Review: In PIG, Nicolas Cage Delivers One of the Finest Performances of His Career
As critics and audiences alike have learned over four decades and counting, Nicolas Cage contains multitudes.
Not in a literal sense, of course, but in a figurative one, through committed (emphasis on “committed”) performances that began in the early 1980s, an Academy Award for Best Actor (Leaving Las Vegas), a career slide starring in disposable genre entries, and now, apparently far from the twilight of his career, a welcome resurgence. Just don’t call it a “Cageassance” (you can if you want, though). Every once in a while, Cage finds the perfect material for his acting talents (see, e.g., Mandy, The Colour Out of Space), including his most recent effort, Pig, a surprisingly introspective, poignant character study welded into the sturdy trappings of a slow-burning, unpredictable revenge-drama.
When we first meet Cage’s character, Robin “Rob” Feld, he’s living what counts as an idyllic life off-the-proverbial-grid in the wilds outside of Portland, Oregon. Rob spends his unmarked days with his animal companion, an unnamed female pig of unwavering loyalty and refined tastes. Said pig also happens to be a valuable — and to Rob, invaluable — truffle forager/hunter, the means to a simple, if not entirely unrewarding, lifestyle.
Rob’s pig finds the rare truffles that Rob’s buyer, Amir (Alex Wolff, Hereditary), purchases and resells in Portland to upscale restaurants. It’s a purely transactional relationship. Rob barely tolerates the verbose, insecure, self-conscious Alex while Alex, a slick, self-involved hipster perpetually struggling under the shadow of his mobster-like father, Darius (Adam Arkin), sees Rob, if not as a necessary evil, then as a means to an economic end: Becoming a big-time player in the truffles market.
Everything changes — as it generally does where fictional narratives are concerned, otherwise Pig wouldn’t be feature-length-worthy — when violent thieves appear in the night, beat Rob into submission, and steal his pig. Unbowed, if bloodied, Rob almost immediately decides to embark on a rescue-and-recovery mission, but with a broken-down truck and no other means of transportation, he’s forced to contact Amir, his only connection or lifeline to the world of the living. Despite Rob’s haggard, unwashed, and still bloody appearance (he deliberately refuses to wash the blood from his face or beard) and his limited utility to Amir (no pig, no revenue, and thus, no profit), Amir reluctantly agrees to serve as Rob’s driver and eventually, his somewhat unwilling partner in finding Rob’s kidnapped pig.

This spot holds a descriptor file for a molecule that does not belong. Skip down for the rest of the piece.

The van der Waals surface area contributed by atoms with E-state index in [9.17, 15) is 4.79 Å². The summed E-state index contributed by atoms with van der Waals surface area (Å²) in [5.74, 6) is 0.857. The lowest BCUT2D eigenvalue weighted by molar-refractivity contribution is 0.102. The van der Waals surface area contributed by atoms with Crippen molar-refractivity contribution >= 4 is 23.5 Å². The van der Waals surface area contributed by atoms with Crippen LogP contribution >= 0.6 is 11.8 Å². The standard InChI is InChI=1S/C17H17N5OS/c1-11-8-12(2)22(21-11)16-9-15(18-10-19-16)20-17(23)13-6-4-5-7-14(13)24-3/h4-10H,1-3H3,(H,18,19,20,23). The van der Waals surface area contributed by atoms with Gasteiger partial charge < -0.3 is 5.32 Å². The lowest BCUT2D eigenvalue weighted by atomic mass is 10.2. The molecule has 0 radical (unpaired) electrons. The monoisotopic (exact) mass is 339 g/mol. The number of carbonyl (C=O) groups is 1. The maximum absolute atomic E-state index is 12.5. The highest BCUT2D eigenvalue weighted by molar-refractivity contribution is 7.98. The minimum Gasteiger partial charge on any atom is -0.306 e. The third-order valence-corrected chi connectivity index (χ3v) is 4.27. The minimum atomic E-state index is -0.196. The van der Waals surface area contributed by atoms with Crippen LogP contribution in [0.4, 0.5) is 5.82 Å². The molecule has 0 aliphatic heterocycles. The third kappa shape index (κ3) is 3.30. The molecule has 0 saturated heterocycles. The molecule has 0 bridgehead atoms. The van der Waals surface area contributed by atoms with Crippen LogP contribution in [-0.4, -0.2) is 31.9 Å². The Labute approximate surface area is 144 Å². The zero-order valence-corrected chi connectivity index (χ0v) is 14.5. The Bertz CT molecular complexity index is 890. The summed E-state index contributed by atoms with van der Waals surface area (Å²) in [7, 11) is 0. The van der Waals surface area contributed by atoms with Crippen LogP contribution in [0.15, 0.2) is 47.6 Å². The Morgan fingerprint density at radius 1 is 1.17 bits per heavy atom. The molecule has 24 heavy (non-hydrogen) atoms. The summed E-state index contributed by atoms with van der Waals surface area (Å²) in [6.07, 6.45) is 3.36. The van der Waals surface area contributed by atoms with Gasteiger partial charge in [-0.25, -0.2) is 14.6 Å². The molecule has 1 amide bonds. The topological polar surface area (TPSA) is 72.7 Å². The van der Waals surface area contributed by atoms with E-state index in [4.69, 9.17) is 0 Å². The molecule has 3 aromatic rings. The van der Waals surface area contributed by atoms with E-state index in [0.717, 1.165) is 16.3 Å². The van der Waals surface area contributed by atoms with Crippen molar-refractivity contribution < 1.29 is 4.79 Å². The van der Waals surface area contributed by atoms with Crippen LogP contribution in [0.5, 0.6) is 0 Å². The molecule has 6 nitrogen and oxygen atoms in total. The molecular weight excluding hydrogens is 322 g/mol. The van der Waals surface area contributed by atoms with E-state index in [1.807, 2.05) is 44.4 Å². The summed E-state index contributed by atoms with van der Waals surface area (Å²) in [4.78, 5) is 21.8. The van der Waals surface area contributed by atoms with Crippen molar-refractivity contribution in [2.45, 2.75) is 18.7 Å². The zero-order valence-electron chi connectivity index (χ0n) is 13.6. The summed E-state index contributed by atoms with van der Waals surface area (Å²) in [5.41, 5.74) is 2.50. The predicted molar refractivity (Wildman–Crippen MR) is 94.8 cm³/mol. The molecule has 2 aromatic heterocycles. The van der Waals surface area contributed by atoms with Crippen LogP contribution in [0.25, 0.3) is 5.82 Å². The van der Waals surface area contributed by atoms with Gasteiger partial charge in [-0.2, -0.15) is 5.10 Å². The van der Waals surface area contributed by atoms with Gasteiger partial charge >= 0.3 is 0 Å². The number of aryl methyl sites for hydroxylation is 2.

As Pig unfolds, it goes into deliberately odder, stranger places, bordering on the surreal. Rob’s 10-year, self-imposed isolation from practically everyone has only elevated his once extraordinary culinary talents into mythic, legendary status. Wherever Rob goes, his name and reputation precedes, opening more doors into his past than closing them. Rob’s reemergence, however, comes with a price, including an underground club (in both senses of the word “underground”) that’s less unsanctioned fight club and more a sado-masochistic club where men endure physical punishment for some kind of prize. For Rob, that prize is the information that will lead him to the next person in the chain who might know where to find Rob’s kidnapped pig.
Making his feature-length debut, co-writer and director Michael Sarnoski sends Rob and Amir into emotionally and physically uncomfortable places, including dual traumas that have defined Rob and Amir and how they approach or remove themselves from the world. As Amir, Alex Wolff, proves himself a more than adequate foil or counter-balance to Cage’s stoic Rob, filling what should be quiet moments with nervous, character-revealing conversation or keeping a nervous, edgy situational awareness of Rob’s every movement. Wolff manages to find the right, initial tone to a character whose first appearance makes him instantly unlikeable, but who ultimately emerges as layered and worthy of screen time as his older counterpart.
As Rob, Cage delivers one of his most subdued, subtle, and nimble performances in recent memory. It’s no less engaging or enthralling, however, than his previous, bigger-than-life performances. His Rob says little and sees everything, occasionally gracing anyone within hearing distance of hard-earned, if sometimes off-kilter, life-lessons. His body languages says more than enough to anyone around him.
Coiled, tense, and simmering, Cage’s Rob isn’t Cage in familiar rage mode, but the Cage in almost rage mode, a prospect that’s almost more terrifying to the other characters he encounters on a journey that promises something closer to Dante’s Inferno, instead delivering something closer — and far more satisfying — to Homer’s Odyssey, more about self-discovery and reconciling with the past than a potentially doomed rescue mission or obtaining revenge.
Pig opens in theaters today (Friday, July 16) via Neon.